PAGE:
Q: What else can Geography tell us about COVID-19 and its impact?

A: There’s a strong urban focus to COVID. It has massive implications about how we develop cities into the future. High density cities create ideal conditions for the virus to spread. We have to think about the health implications of the kinds of cities we are trying to design. Another thing, to go back to the previous question, is that what is containing the virus is people feeling they can make a difference. Look at how we are actually flattening the curve now, it’s participation, it is a sense of citizenship, that’s flattening the curve. It’s not infrastructure - it’s people. 

Q: You’ve worked with artistic, cultural and community groups in Dublin, projects like Granby Park and  A Playful City who address the question of who the city is for. What draws you to those kind of engagements with the city?

A: When people think about the city and who shapes it, and they are giving out about everything that’s wrong with the city, very rarely do they think that they have the capacity to make change. As urban residents we also have agency as urban citizens. We have the capacity to change the city and to call for the city that we want. Cities are that kind of diverse entity that I talked about at the start, they are diverse, they are meant to be colourful, they are meant to speak to all the senses.  Artistic and cultural interventions can help that to happen. 

It also relates to my governance interests. I’m really interested in this idea of where the formal governance structures of planning and finance meet the informal ones. People are constantly trying to shape or influence their own environment, physically, through artistic interventions, social media campaigns. That space where these two things come together is really nicely understood through things like A Playful City and Granby Park, because to make those interventions in the city you have to engage with the formal processes and regulations and so on. They are interesting stories about how ordinary people and groups can come together and work with formal processes to create something new and different.

It throws up a lot in terms of what doesn’t work in governance structures. One of the things that came out of Granby Park was a realisation that people are interested in making change happen but the City Council is seen as being this impenetrable bureaucracy. People can’t find a way in. Individual people are very well intentioned but it’s the bigger machine that’s the block. As an academic it’s interesting to find out how can you bridge those two things, how can you act as a conduit between policy on the one hand and artistic groups on the other?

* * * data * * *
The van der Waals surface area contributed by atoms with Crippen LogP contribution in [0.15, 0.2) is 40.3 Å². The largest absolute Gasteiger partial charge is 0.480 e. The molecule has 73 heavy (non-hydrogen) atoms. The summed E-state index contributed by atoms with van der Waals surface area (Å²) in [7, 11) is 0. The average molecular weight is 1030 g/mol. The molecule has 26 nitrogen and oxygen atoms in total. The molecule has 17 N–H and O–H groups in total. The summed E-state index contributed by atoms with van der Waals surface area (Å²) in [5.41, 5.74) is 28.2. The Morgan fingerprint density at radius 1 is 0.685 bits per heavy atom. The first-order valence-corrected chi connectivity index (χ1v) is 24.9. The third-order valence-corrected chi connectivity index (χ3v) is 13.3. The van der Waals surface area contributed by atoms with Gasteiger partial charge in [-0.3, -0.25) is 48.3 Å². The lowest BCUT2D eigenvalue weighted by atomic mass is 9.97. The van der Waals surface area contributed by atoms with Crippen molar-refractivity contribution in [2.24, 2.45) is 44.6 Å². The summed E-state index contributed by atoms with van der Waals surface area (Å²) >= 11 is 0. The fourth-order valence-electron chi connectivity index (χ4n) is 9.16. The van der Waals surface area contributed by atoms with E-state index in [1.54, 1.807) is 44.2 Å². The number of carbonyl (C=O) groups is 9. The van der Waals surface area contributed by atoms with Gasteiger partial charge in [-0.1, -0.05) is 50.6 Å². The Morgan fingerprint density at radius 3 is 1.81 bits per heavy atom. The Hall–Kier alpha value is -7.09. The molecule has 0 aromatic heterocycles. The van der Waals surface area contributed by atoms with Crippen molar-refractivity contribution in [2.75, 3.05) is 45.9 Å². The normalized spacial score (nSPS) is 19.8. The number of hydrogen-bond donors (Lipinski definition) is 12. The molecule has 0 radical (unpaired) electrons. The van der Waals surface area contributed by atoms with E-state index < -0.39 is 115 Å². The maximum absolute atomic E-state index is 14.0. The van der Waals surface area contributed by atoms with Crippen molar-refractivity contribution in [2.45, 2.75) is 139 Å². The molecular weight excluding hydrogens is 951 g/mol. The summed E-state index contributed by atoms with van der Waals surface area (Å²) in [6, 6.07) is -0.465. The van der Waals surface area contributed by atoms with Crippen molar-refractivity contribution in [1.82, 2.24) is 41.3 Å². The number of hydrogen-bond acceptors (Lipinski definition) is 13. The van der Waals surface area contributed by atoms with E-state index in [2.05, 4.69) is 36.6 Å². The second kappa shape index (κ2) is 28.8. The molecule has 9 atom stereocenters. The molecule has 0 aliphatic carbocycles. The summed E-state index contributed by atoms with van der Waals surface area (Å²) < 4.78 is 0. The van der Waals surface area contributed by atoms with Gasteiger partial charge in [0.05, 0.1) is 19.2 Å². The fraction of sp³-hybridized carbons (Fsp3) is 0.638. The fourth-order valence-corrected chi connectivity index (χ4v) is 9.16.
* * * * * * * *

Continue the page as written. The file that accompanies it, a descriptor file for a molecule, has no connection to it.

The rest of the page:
For example, I hosted a workshop about 5 years ago on the Temporary City where we got artists and cultural people and policy makers in the same room. What became clear is that the policymakers were trying to help the artists navigate the institutional structures and navigate the regulations. This made me think that at this point the regulations needs to be changed. Everybody is on the same page, the regulation is the barrier. That’s the value of academics working in this space, sometimes we can create those spaces for conversations where people throw off the baggage and see what common ground there is.



"The COVID 19 situation is interesting because it’s really thrown a light on cities. When you look at the 2km radius, what people have within that, what do they have access to, brings up questions about what kinds of cities we are designing and for whom?"  


Q: Tell us about Mapping Green Dublin?

A: Mapping Green Dublin is an Environmental Protection Agency funded project, led by my Geography colleague Gerald Mills and I am co-investigator. We have a great team of partners involved. It comes out of the urban environment work we are doing in the School. The unique thing about geographers is that we can have very different backgrounds. Gerald is a physical geographer and I’m a human geographer so we bridge the natural and social sciences. 

The purpose of Mapping Green Dublin is mapping what green infrastructure looks like in Dublin, and to see where there are deficits in the inner city and what can be done to create a plan for those areas. Our project works with community based mapping and supporting the community through workshops and focus groups. 

Our goal as part of that is working, we’ve mapped out the entire green infrastructure across the city, we’ve  picked a particular area of Dublin around Dublin 8 around Inchicore, Kilmainham, Rialto, we’re particularly interested in. We’re working with community development organisation there, a range of organisations within communities that traditionally would have seen themselves as marginalised and have been marginalised. We will develop or identify the strengths in terms of green infrastructure but also the deficits, how they might be addressed. The project will create a neighbourhood greening forum and a community greening plan that we can then bring to policy makers, in the hope of getting a project in action.